Constantine: Baby Name of the Day

Mosaics in the Hagia Sophia, section: Maria as...

Take a towering ancient figure, mix in a dose of comic books and Keanu Reeves, and what do you get?

Thanks to Virginia for suggesting Constantine as our Baby Name of the Day.

Constantine: The Great

No matter how sketchy your grasp of history, some names resonate.  Julius.  Alexander.  And yes, Constantine.

Constantine the Great was Roman Emperor from 306 to 337.  Like his father before him, he rose through the military ranks to become a political player.

During his long reign, the emperor reformed the government, restructured the military, addressed financial matters, and much more.

But Constantine is best known for two major decisions: he officially allowed Christianity and eventually converted to the faith on his deathbed, and he moved the capital of the empire east, leaving Rome for Byzantium – which he renamed Constantinople.

He’s considered a saint.  And, of course, his new capital would become a major international city for decades.

Also, it would inspire this quirky cool song, originally recorded by the Four Lads, but made famous to this generation thanks to They Might Be Giants:

Constantine: Not Just for Byzantine Emperors

While Constantine’s descendants were particularly fond of the name, rulers of Armenia, Greece, Bulgaria, and even Scotland have answered to Constantine, too.

Literature gives us:

  • Konstantin Dmitrich Levin in Tolstoy’s Anna Karenina.  He’s a good guy.
  • Charlotte Bronte attended a boarding school in Belgium in the 1840s.  The headmaster was Constantin Heger.  Bronte’s letters to her former teacher would later be published, and in her 1849 novel Shirley, Constantine is the name of an unseen character, Robert’s grandfather.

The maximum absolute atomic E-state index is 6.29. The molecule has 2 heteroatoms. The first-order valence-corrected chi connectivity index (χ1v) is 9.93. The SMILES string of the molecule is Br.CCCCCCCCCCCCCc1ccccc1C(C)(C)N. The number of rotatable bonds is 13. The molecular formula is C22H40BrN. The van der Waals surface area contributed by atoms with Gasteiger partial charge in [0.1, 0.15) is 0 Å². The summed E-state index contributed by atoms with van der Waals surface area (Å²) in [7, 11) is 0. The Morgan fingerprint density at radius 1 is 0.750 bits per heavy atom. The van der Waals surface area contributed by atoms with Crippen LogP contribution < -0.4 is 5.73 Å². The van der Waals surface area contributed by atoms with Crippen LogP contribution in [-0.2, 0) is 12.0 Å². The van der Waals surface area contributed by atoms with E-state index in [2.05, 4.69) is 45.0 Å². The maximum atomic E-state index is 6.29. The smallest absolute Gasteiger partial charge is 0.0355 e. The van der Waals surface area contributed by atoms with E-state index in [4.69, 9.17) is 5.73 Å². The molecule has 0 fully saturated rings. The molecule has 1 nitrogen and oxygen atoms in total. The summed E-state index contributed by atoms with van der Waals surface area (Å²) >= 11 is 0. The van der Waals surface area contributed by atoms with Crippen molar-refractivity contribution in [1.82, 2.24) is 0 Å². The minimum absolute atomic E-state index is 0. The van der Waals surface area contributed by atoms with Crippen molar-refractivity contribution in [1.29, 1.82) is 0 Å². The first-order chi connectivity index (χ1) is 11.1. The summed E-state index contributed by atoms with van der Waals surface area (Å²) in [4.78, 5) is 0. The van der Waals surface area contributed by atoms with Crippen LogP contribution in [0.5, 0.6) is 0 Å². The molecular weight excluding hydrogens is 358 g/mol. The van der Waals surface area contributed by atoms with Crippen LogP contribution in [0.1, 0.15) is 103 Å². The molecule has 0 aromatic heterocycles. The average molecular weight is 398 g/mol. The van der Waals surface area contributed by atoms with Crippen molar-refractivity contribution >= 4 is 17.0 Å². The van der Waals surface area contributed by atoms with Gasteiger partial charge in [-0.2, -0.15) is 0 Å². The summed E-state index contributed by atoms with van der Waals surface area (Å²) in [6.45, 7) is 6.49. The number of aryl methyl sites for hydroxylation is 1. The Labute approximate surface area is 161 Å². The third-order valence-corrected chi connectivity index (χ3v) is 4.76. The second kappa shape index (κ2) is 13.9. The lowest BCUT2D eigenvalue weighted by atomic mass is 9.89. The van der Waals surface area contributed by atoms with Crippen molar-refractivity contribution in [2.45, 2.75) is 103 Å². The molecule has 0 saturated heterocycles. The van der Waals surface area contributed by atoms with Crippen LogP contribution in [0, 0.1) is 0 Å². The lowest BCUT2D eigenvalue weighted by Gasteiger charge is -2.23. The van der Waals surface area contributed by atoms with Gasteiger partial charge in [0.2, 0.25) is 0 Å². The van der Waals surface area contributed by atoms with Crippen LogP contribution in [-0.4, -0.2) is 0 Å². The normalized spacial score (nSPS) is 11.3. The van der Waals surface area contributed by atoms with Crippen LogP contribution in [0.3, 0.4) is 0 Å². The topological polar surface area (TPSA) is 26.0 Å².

And then there’s the twentieth century comic book character.

Constantine: John

DC Comics’ John Constantine isn’t exactly a hero.  He was introduced in 1984, and the became star of the Hellblazer series from 1988 through 2013, and Constantine since then.

John is snarky, cynical, and doomed.  But despite his fate, he repeatedly chooses the path of the do-gooder.

In 2005, Constantine became a big screen movie with Keanu Reeves as the con-man/detective/magician/exorcist who sends demons back to Hell.

Just last month, NBC rebooted the story for television with Welsh actor Matt Ryan as the star.  Too soon to say if it will be a hit, but the new series keeps the spooky-cool side of Constantine top of mind.

Constantine: Forever Under the Radar?

Two other pop culture references spring to mind:

  • In Muppets: Most Wanted, the villainous anti-Kermit is named Constantine.
  • American Idol finalist Constantine Maroulis became a Tony Award-nominated Broadway performer.

Despite all of this history, and plenty of international use, the name remains rare in the US.  That’s one of the reasons Constantine could appeal to parents in 2015.  Consider:

  • Ancient names like Atticus are very much in vogue.
  • Constantine’s meaning – constant, steadfast – is nicely virtuous.
  • Nicknames about, from Costa and Kostya to Gus and Stan.  Gus may not seem obvious, but it is quite stylish – as are other formal name possibilities, like August.
  • Long names feel very wearable.  Boys are Sebastian and Gabriel and Nicholas, not Seb and Gabe and Nick.

There are lots of reasons to imagine that Constantine’s time off the radar could be drawing to a close.

There have always been some boys by the name, enough to push Constantine into the US Top 1000 in the early twentieth century, and again in the 1960s.  He’s been unranked ever since, but between 90 and 110 boys have received the name every year for the last few years – double the number in the 1990s and early 2000s.

Could the supernatural anti-hero be slowly reviving this great ancient name?  I rather hope so!

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